Here’s an insight into the role a physician’s personal feelings and beliefs play in the physician-patient relationship!
By Jhai Madaan
Philosophical concerns cannot be excluded from even a cursory examination of the physician-patient relationship. Two possible alternatives for determining what this relationship entails are the teleological (outcome) approach vs deontological (process) one. Traditionally, this relationship has been structured around the ‘clinical model’ which views the physician-patient relationship in teleological terms. Data on the actual content of general medical practice indicate the advisability of reassessing this relationship and suggest that the ‘clinical model’ may be too limiting and that a more appropriate basis for the physician-patient relationship is one described in this paper as the ‘relational model’.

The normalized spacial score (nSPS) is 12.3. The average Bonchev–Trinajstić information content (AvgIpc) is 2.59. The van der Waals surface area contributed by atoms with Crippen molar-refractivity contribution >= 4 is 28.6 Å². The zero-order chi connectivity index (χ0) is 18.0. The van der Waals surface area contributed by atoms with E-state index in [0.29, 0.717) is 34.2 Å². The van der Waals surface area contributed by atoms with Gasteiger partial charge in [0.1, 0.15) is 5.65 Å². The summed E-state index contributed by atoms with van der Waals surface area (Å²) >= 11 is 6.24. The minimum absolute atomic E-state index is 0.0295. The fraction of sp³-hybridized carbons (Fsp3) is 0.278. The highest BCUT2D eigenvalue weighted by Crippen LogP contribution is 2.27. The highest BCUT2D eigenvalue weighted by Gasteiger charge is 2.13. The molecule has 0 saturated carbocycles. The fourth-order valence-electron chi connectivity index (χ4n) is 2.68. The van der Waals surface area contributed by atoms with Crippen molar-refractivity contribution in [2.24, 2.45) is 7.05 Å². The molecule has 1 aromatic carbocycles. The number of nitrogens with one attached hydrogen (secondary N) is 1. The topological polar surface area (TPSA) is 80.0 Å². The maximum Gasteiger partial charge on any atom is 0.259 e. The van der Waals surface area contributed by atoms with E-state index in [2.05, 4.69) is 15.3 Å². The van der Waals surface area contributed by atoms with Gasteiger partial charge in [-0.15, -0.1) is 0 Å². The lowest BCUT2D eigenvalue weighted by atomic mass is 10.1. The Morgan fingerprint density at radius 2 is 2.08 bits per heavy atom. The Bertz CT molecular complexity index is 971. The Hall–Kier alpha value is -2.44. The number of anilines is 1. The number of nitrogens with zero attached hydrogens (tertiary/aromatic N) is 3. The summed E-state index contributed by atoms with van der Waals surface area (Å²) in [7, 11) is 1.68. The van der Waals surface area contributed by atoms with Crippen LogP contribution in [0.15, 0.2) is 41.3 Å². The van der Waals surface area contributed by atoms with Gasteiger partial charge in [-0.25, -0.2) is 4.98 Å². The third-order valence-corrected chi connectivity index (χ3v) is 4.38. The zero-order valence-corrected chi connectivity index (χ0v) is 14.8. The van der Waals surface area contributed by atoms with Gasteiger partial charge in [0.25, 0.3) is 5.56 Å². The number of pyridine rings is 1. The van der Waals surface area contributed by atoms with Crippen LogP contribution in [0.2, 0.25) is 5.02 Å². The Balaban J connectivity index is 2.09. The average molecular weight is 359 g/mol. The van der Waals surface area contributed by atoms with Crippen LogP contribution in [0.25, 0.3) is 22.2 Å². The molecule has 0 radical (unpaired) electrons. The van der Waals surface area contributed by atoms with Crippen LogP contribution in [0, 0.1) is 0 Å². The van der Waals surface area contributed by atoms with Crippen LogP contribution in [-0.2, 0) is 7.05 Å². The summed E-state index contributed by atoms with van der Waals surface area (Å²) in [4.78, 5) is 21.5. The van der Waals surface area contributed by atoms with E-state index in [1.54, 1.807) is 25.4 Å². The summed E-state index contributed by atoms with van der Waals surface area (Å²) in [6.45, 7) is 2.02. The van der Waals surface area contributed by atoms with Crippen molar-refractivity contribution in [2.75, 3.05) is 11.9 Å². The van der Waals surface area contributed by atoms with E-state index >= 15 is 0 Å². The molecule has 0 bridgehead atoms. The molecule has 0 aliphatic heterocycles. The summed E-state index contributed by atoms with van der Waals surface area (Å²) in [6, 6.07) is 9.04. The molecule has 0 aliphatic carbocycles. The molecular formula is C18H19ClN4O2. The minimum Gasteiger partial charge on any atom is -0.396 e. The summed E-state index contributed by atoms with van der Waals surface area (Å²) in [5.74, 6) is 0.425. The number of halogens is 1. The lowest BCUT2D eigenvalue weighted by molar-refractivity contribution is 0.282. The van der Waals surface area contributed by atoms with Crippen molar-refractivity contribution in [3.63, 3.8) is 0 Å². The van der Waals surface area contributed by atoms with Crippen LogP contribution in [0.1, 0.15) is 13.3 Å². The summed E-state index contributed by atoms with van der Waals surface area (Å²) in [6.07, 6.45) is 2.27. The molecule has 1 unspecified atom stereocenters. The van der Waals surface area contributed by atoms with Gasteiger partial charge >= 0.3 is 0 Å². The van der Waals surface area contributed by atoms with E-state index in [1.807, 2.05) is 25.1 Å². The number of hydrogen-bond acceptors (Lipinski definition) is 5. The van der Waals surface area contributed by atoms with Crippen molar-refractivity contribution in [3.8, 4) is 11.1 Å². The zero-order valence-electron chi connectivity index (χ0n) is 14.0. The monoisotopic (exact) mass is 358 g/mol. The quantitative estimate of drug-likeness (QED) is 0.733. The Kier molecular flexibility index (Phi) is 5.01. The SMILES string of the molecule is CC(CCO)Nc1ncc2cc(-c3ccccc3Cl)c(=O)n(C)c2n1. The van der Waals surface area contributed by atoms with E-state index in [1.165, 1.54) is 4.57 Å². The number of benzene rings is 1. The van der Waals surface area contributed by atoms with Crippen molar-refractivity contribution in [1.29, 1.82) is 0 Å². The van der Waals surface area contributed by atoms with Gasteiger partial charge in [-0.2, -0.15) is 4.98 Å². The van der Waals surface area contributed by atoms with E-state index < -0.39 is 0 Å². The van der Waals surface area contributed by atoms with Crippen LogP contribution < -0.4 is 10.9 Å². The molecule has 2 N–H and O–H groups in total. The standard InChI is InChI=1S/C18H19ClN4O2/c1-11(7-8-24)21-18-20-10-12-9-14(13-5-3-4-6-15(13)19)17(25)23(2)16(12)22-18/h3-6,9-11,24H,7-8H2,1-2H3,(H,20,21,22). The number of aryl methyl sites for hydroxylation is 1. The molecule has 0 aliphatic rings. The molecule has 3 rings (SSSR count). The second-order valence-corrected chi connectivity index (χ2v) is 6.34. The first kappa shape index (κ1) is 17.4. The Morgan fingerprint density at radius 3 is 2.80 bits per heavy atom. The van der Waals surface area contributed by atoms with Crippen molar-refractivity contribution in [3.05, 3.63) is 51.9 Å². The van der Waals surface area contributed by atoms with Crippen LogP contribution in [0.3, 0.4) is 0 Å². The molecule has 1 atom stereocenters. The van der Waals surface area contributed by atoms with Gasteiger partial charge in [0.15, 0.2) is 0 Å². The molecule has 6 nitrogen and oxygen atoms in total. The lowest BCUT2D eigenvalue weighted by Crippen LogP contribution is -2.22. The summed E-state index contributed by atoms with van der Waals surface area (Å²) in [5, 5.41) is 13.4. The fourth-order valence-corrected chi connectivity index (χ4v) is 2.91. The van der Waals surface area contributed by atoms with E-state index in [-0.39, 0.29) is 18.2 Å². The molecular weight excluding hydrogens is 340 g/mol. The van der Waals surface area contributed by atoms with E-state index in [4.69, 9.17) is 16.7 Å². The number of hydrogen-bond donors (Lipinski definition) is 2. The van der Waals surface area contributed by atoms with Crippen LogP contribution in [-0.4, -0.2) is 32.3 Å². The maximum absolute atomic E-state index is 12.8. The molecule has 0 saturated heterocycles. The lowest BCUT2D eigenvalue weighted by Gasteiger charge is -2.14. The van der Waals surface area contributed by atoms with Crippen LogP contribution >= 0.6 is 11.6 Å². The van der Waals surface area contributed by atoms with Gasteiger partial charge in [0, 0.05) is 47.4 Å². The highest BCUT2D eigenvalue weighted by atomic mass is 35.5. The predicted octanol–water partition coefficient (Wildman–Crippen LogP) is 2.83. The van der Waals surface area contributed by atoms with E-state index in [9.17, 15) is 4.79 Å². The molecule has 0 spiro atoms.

A patient must have confidence in the competence of their doctor and must feel that they can confide in him or her. For most physicians, the establishment of good understanding with the patient is important. Some medical specialties, such as psychotherapy and family medicine, emphasize the physician-patient relationship more than others, such as pathology or radiology, which have very little contact with patients. The quality of the patient-physician relationship is important to both parties. The doctor and patient’s values and perspectives about the disease, life, and time available play a role in building up this relationship. A strong relationship between the physician and the patient will lead to regular, quality information about the patient’s disease and better health care for the patient and their family.
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